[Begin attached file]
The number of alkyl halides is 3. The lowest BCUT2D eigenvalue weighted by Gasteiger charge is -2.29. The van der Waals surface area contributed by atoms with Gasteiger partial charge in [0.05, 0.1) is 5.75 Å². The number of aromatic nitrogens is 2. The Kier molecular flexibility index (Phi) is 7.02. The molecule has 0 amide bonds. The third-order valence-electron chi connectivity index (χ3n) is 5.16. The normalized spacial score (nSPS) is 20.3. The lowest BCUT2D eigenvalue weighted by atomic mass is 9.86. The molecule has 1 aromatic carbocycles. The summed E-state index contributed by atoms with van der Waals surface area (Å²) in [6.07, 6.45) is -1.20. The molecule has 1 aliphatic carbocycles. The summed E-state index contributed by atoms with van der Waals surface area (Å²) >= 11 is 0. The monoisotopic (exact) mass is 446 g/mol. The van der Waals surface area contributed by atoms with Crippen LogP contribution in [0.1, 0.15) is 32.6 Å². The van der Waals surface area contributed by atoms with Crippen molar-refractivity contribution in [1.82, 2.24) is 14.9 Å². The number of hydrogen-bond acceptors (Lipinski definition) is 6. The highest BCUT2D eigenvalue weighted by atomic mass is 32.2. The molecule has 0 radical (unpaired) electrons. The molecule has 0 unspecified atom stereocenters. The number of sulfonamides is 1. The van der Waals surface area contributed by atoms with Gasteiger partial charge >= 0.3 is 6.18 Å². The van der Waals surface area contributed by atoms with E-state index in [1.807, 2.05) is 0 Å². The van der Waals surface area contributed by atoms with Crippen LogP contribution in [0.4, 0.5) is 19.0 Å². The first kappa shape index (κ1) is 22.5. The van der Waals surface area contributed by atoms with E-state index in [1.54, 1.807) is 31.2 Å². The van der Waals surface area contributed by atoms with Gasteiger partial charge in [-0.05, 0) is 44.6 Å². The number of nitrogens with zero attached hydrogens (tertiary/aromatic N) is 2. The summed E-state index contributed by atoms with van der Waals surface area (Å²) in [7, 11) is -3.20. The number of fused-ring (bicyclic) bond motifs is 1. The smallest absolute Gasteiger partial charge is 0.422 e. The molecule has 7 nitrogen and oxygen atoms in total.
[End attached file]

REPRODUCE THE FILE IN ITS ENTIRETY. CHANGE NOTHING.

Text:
The number of alkyl halides is 3. The lowest BCUT2D eigenvalue weighted by Gasteiger charge is -2.29. The van der Waals surface area contributed by atoms with Gasteiger partial charge in [0.05, 0.1) is 5.75 Å². The number of aromatic nitrogens is 2. The Kier molecular flexibility index (Phi) is 7.02. The molecule has 0 amide bonds. The third-order valence-electron chi connectivity index (χ3n) is 5.16. The normalized spacial score (nSPS) is 20.3. The lowest BCUT2D eigenvalue weighted by atomic mass is 9.86. The molecule has 1 aromatic carbocycles. The summed E-state index contributed by atoms with van der Waals surface area (Å²) in [6.07, 6.45) is -1.20. The molecule has 1 aliphatic carbocycles. The summed E-state index contributed by atoms with van der Waals surface area (Å²) >= 11 is 0. The monoisotopic (exact) mass is 446 g/mol. The van der Waals surface area contributed by atoms with Crippen LogP contribution in [0.1, 0.15) is 32.6 Å². The van der Waals surface area contributed by atoms with Crippen molar-refractivity contribution in [1.82, 2.24) is 14.9 Å². The number of hydrogen-bond acceptors (Lipinski definition) is 6. The highest BCUT2D eigenvalue weighted by atomic mass is 32.2. The molecule has 0 radical (unpaired) electrons. The molecule has 0 unspecified atom stereocenters. The number of sulfonamides is 1. The van der Waals surface area contributed by atoms with Gasteiger partial charge >= 0.3 is 6.18 Å². The van der Waals surface area contributed by atoms with E-state index in [1.807, 2.05) is 0 Å². The van der Waals surface area contributed by atoms with Crippen LogP contribution in [0.4, 0.5) is 19.0 Å². The first kappa shape index (κ1) is 22.5. The van der Waals surface area contributed by atoms with E-state index in [1.54, 1.807) is 31.2 Å². The van der Waals surface area contributed by atoms with Gasteiger partial charge in [-0.05, 0) is 44.6 Å². The number of nitrogens with zero attached hydrogens (tertiary/aromatic N) is 2. The summed E-state index contributed by atoms with van der Waals surface area (Å²) in [7, 11) is -3.20. The number of fused-ring (bicyclic) bond motifs is 1. The smallest absolute Gasteiger partial charge is 0.422 e. The molecule has 7 nitrogen and oxygen atoms in total.